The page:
It would be easy to assume that the migration to EMV in the US has gone terribly. The press is full of stories about slow transactions, inconsistent customer experiences and slow merchant adoption. While not living this day to day, I also experienced this frustration first-hand on my trips to the US earlier this year, and wrote about it in a previous blog.
Yet, while the end customer experience clearly must improve, real progress has been made. Back in June, Visa reported “over 300 million chip cards in market and 1.2 million merchant locations”. In August, MasterCard announced that “80% of its US consumer credit cards have chips” and reported seeing “1.7 million chip-active merchant locations on its network, representing nearly 30% of the US merchant population, and a 374% increase in chip terminal adoption since 1 October 2015”.
Of course, these numbers would be far more impressive if the liability shift was happening in October this year rather than last. However, EMV migration doesn’t happen overnight, and in a market as complex and diverse as the US, it was always expected to take many years, especially considering the early reluctance and skepticism of the industry, and additional complications in debit.
Configurations and resources
One of the challenges for merchants is getting their new EMV terminals certified, which can take a long time, especially when there’s a backlog of demand. To alleviate the problem, in June, Visa and MasterCard relaxed terminal certification requirements by reducing the number of tests, giving acquirers more freedom and responsibility in the certification process, allowing standard configurations and providing more resources to value-added resellers (VARs).
Also, recognising that it’s not always the merchants’ fault that they are behind with EMV implementation, both networks introduced measures to minimise chargeback costs to merchants who have not yet transitioned to EMV. For example, MasterCard has “checks and blocks to ensure that chargebacks follow the liability shift guidelines”, such as not allowing chargebacks on fraudulent ATM and fuel transactions, where the liability shift hasn’t yet taken place. Visa has taken a step further, announcing that from 22 July it would would “block all US counterfeit fraud chargebacks under $25”. And from October 2016, “issuers will also be limited to charging back 10 fraudulent counterfeit transactions per account”.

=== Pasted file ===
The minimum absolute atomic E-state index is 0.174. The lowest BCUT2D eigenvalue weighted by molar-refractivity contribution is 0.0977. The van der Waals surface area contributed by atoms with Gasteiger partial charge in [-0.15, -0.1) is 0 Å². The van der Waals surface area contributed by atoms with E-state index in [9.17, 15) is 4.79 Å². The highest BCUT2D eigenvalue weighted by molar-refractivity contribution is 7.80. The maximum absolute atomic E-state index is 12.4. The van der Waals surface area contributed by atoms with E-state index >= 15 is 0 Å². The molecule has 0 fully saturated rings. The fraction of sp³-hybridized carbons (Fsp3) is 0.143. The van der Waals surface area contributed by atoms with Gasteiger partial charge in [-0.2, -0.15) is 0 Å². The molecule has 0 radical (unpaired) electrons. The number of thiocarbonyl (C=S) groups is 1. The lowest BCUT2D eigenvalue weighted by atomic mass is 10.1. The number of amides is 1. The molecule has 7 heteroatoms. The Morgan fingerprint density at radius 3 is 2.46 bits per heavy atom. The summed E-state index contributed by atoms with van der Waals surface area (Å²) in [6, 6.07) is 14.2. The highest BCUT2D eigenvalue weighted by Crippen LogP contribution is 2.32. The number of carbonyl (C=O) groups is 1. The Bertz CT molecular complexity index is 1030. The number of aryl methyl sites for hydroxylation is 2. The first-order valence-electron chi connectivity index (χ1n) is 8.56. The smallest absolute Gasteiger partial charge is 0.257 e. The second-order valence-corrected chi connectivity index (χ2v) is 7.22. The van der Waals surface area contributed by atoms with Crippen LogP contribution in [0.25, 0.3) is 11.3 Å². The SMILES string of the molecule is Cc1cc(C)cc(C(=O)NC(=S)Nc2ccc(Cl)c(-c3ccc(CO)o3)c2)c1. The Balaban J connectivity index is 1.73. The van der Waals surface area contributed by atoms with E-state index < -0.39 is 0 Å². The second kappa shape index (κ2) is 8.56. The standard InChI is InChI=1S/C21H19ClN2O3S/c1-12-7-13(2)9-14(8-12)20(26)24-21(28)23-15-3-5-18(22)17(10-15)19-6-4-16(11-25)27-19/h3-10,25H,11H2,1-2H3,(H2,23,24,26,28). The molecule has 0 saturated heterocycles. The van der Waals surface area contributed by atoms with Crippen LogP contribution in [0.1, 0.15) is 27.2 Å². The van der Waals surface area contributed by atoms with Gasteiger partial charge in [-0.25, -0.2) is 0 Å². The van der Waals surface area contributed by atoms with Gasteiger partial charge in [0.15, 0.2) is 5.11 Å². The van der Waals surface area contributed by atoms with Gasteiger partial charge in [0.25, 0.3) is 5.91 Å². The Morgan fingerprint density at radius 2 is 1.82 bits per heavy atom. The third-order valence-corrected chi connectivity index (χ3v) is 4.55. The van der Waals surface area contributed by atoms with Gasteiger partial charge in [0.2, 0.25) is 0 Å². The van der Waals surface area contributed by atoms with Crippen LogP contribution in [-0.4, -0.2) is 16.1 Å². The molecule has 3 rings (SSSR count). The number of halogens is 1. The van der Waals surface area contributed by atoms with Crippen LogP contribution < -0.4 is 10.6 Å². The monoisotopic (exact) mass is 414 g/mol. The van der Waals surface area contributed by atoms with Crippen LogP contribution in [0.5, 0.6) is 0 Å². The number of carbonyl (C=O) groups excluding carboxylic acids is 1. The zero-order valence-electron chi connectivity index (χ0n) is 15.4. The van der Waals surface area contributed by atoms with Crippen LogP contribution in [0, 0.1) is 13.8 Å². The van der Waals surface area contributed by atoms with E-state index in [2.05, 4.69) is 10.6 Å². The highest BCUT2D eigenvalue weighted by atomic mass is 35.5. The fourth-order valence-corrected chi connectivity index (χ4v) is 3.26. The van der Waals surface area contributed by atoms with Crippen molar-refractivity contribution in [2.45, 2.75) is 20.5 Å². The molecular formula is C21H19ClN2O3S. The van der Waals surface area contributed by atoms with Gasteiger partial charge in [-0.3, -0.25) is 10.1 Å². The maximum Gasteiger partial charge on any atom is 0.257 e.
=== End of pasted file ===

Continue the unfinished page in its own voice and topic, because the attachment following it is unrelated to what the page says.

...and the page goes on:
Of course, there is a risk that rather than incentivising merchants to speed up EMV adoption, these changes to the network chargeback policies will reduce the pressure on merchants to migrate. Verifone, one of the largest POS companies, has reported lower revenues for Q316, partly as a result of “lingering EMV adoption issues”, and has stated that its “outlook for Q4 now assumes a significantly slower EMV rollout”. Not surprisingly, Paul Galant, CEO of Verifone, has emphasised the company’s “relentless execution” on “the long-term vision for Verifone to transform from a box shipper to a services provider”.
Nobody is under any illusion that EMV migration in the US will be over any time soon. However, we must recognise that real progress is being made. Changes introduced by the networks, as well as new liability shift dates, such as for MasterCard ATM transactions coming into effect in October this year, should help keep the momentum going. And while consumer adoption of various contactless pays, such as Apple Pay and others, has yet to “set the world on fire”, perhaps they will end up giving another reason for merchants to invest in chip terminals. After all, for the optimists among us, every cloud has a silver lining.
– This article is reproduced with kind permission. Some minor changes have been made to reflect BankNXT style considerations. Read more here. Image: Novikov Alex, Shutterstock.com